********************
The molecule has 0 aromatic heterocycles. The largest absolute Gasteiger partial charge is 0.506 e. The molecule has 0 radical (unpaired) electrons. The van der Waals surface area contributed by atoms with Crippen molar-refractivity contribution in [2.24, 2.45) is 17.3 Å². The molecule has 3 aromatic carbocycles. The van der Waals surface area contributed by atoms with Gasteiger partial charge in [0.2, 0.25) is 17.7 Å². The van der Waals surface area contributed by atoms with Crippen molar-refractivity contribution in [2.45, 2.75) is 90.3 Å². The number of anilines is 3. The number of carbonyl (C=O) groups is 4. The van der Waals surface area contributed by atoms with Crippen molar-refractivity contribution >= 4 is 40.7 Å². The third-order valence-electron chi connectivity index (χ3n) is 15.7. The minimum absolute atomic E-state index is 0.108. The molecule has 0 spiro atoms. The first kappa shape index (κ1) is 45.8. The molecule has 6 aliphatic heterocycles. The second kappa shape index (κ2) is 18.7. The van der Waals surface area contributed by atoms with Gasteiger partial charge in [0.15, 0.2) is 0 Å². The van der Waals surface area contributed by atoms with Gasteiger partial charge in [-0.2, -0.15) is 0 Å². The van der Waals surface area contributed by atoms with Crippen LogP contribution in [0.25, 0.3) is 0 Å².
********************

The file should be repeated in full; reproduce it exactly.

The molecule has 0 aromatic heterocycles. The largest absolute Gasteiger partial charge is 0.506 e. The molecule has 0 radical (unpaired) electrons. The van der Waals surface area contributed by atoms with Crippen molar-refractivity contribution in [2.24, 2.45) is 17.3 Å². The molecule has 3 aromatic carbocycles. The van der Waals surface area contributed by atoms with Gasteiger partial charge in [0.2, 0.25) is 17.7 Å². The van der Waals surface area contributed by atoms with Crippen molar-refractivity contribution in [2.45, 2.75) is 90.3 Å². The number of anilines is 3. The number of carbonyl (C=O) groups is 4. The van der Waals surface area contributed by atoms with Crippen molar-refractivity contribution >= 4 is 40.7 Å². The third-order valence-electron chi connectivity index (χ3n) is 15.7. The minimum absolute atomic E-state index is 0.108. The molecule has 0 spiro atoms. The first kappa shape index (κ1) is 45.8. The molecule has 6 aliphatic heterocycles. The second kappa shape index (κ2) is 18.7. The van der Waals surface area contributed by atoms with Gasteiger partial charge in [0.15, 0.2) is 0 Å². The van der Waals surface area contributed by atoms with Gasteiger partial charge in [-0.2, -0.15) is 0 Å². The van der Waals surface area contributed by atoms with Crippen LogP contribution in [0.25, 0.3) is 0 Å².